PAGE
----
If former Virginia Governor Robert McDonnell is certain of anything, it’s that he never actually abused the powers of his office for the benefit of Jonnie Williams. Forget about the $170,000 or so in loans and gifts Williams extended to Virginia’s first family; “McDonnell’s last line of defense,” as Rick has noted, “[is] that the favors he did for Williams were not part of his official duties as governor.” In other words, McDonnell believes that his influence peddling on behalf of Williams — in return for Williams’s financial “assistance” — did not amount to “the performance of an official act,” as required by federal bribery law.
Unfortunately for McDonnell, the judge overseeing his trial disagreed and refused to instruct the jury — as McDonnell had requested — that “merely arranging a meeting, attending an event, hosting a reception, or making a speech are not, standing alone, ‘official acts.’” Instead, Judge Spencer adopted the prosecution’s understanding that federal bribery law encompasses quid pro quo arrangements involving the performance of either (1) a public official’s statutory duties or (2) those settled practices “‘that a public official customarily performs’ even if they are not prescribed in law.” Not to be deterred, the former Governor thinks he has a strong case for challenging this instruction on appeal. Here’s why he’s wrong.
As the Fourth Circuit — which will hear McDonnell’s appeal — has noted, the Supreme Court decided in 1914 that the term “official act” in federal bribery law encompasses “duties not completely defined by written rules” but that are nonetheless “clearly established by settled practice.” What exactly does this mean? Well, it means that McDonnell is on the hook for any action that (1) he took on behalf of Williams, (2) in exchange for Williams’s financial largesse, and that (3) was customary of his gubernatorial office and (4) related to “any question, matter, cause, suit, proceeding or controversy” actually or potentially pending before his office.
Fortunately for the government, each of the four factors maps well onto McDonnell’s reported conduct:
- McDonnell undoubtedly acted for Williams’s benefit when he promoted the latter’s company and products;
- Substantial evidence corroborated a close temporal connection between instances of Williams’s largesse and McDonnell’s actions promoting Williams’s company;
- Prosecution witnesses gave lengthy testimony arguing that McDonnell’s actions touched upon duties customary of his office, including hosting events for constituents and industry, directing the priorities of state executive officials, and asking state officials to intervene in research decisions being made by the state’s public universities; and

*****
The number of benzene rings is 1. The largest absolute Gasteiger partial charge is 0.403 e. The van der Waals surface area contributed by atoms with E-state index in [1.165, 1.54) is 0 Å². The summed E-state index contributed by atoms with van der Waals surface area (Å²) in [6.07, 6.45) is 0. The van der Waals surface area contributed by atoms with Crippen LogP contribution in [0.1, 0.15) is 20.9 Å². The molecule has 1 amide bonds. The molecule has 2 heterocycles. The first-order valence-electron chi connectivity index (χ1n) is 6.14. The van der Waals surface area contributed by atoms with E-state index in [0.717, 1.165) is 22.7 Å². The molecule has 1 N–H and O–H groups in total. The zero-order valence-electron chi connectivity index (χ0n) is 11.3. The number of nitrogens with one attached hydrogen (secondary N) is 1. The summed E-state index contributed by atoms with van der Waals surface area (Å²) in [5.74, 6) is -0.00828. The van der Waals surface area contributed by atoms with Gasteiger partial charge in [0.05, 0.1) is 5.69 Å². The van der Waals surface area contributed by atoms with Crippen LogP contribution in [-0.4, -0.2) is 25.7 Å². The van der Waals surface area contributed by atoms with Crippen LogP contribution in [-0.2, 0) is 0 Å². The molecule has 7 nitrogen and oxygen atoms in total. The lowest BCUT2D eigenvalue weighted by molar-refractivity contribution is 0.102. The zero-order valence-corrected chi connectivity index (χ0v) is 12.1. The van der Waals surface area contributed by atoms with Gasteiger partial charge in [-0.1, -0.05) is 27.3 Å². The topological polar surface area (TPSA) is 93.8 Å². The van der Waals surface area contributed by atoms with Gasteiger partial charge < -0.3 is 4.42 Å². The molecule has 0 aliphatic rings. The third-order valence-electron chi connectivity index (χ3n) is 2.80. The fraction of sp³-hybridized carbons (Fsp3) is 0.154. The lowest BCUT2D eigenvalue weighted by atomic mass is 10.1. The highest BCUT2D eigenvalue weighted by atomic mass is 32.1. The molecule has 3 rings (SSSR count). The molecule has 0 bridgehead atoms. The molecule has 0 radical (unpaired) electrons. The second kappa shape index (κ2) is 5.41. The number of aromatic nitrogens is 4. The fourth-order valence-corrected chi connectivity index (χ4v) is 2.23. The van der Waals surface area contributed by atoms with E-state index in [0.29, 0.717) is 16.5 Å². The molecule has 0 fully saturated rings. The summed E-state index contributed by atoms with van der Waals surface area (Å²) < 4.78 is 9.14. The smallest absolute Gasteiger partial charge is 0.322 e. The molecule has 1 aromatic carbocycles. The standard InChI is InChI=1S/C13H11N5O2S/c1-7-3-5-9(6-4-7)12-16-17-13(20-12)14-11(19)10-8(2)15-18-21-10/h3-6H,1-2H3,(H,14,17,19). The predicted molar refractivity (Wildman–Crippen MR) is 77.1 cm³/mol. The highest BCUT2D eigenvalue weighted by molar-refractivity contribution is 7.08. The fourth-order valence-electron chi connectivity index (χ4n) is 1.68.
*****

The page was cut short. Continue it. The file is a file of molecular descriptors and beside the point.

- McDonnell’s actions apparently related to several matters — including research by state institutions, state employee health insurance plans, and product licensing issues — that were actually or potentially pending before his office. For example, it is hard to see how McDonnell’s decision to ask state human resources personnel — during an official meeting — whether the health insurance plan for state employees could cover Williams’s pill did not relate to a matter pending before his office.
Notwithstanding this precedent, McDonnell has offered up a much narrower reading of federal bribery law, one that restricts “official actions” to those core functions of the pertinent public office that relate to the exercise of decisional authority by the government, including the award of state contracts, conferral of economic incentives, or appointment of state officers. In McDonnell’s view, merely lending the weight of the Governor’s Office to a constituent businessman-in-need did not, without more, amount to an unlawful “quid” given for Williams’s “quo”. In support, McDonnell turns to cases such as United States v. Sun-Diamond Growers and Valdes v. United States, which he insists make clear that there are certain acts — like public appearances, speeches, or moonlighting with government resources — that, while official in some sense, are not “official acts” within the meaning of the federal bribery statute.
To a limited extent, McDonnell is correct: the Supreme Court made clear in Sun-Diamond that not every action taken by a public servant in his or her official capacity falls within the scope of the statute. That is why it isn’t illegal — under either the federal bribery statute or its lesser-included cousin, the illegal gratuity statute — for a politician to accept gifts given purely in recognition of his or her office or as thanks for speaking to an industry group.
At the end of the day, though, McDonnell’s broader argument is likely to be viewed with suspicion by the panel that takes up his appeal. The primary reason is that the Fourth Circuit’s 2012 decision affirming the conviction of former Congressman William Jefferson seems largely on point. There the court upheld Jefferson’s conviction for receiving bribes in exchange for performing constituent services (a “settled practice” of a congressman) related to trade in Africa (matters that were, broadly speaking, pending before Jefferson in given his traditional role in promoting U.S. trade with Africa). If McDonnell really thinks he has a case to make, he’ll surely have to explain how the Fourth Circuit could fault Jefferson (for scheduling meetings and vouching for the bribers’ business bona fides) but nevertheless let the former Governor off the hook. That’s a rather unenviable burden to bear, and if I were in his shoes, I wouldn’t hold my breath.